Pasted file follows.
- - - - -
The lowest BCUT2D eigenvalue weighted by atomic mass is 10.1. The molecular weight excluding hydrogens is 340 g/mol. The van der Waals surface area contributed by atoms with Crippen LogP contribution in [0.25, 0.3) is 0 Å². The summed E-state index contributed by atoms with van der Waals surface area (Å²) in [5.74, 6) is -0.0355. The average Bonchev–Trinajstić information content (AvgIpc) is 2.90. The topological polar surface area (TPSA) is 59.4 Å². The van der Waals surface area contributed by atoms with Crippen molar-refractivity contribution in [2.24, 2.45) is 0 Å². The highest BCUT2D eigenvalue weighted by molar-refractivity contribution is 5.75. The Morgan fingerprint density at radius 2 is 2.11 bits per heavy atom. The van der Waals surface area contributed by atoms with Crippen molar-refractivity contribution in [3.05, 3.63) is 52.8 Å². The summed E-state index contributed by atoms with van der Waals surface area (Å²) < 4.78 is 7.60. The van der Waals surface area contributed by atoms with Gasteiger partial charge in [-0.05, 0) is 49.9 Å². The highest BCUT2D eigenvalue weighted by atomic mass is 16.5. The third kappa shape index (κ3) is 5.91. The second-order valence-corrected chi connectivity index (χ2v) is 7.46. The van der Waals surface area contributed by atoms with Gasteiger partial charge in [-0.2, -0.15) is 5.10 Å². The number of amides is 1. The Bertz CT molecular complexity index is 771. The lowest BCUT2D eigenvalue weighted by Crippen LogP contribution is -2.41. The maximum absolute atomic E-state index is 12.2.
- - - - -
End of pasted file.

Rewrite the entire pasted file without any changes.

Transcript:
The lowest BCUT2D eigenvalue weighted by atomic mass is 10.1. The molecular weight excluding hydrogens is 340 g/mol. The van der Waals surface area contributed by atoms with Crippen LogP contribution in [0.25, 0.3) is 0 Å². The summed E-state index contributed by atoms with van der Waals surface area (Å²) in [5.74, 6) is -0.0355. The average Bonchev–Trinajstić information content (AvgIpc) is 2.90. The topological polar surface area (TPSA) is 59.4 Å². The van der Waals surface area contributed by atoms with Crippen molar-refractivity contribution in [2.24, 2.45) is 0 Å². The highest BCUT2D eigenvalue weighted by molar-refractivity contribution is 5.75. The Morgan fingerprint density at radius 2 is 2.11 bits per heavy atom. The van der Waals surface area contributed by atoms with Crippen molar-refractivity contribution in [3.05, 3.63) is 52.8 Å². The summed E-state index contributed by atoms with van der Waals surface area (Å²) < 4.78 is 7.60. The van der Waals surface area contributed by atoms with Gasteiger partial charge in [-0.05, 0) is 49.9 Å². The highest BCUT2D eigenvalue weighted by atomic mass is 16.5. The third kappa shape index (κ3) is 5.91. The second-order valence-corrected chi connectivity index (χ2v) is 7.46. The van der Waals surface area contributed by atoms with Gasteiger partial charge in [-0.2, -0.15) is 5.10 Å². The number of amides is 1. The Bertz CT molecular complexity index is 771. The lowest BCUT2D eigenvalue weighted by Crippen LogP contribution is -2.41. The maximum absolute atomic E-state index is 12.2.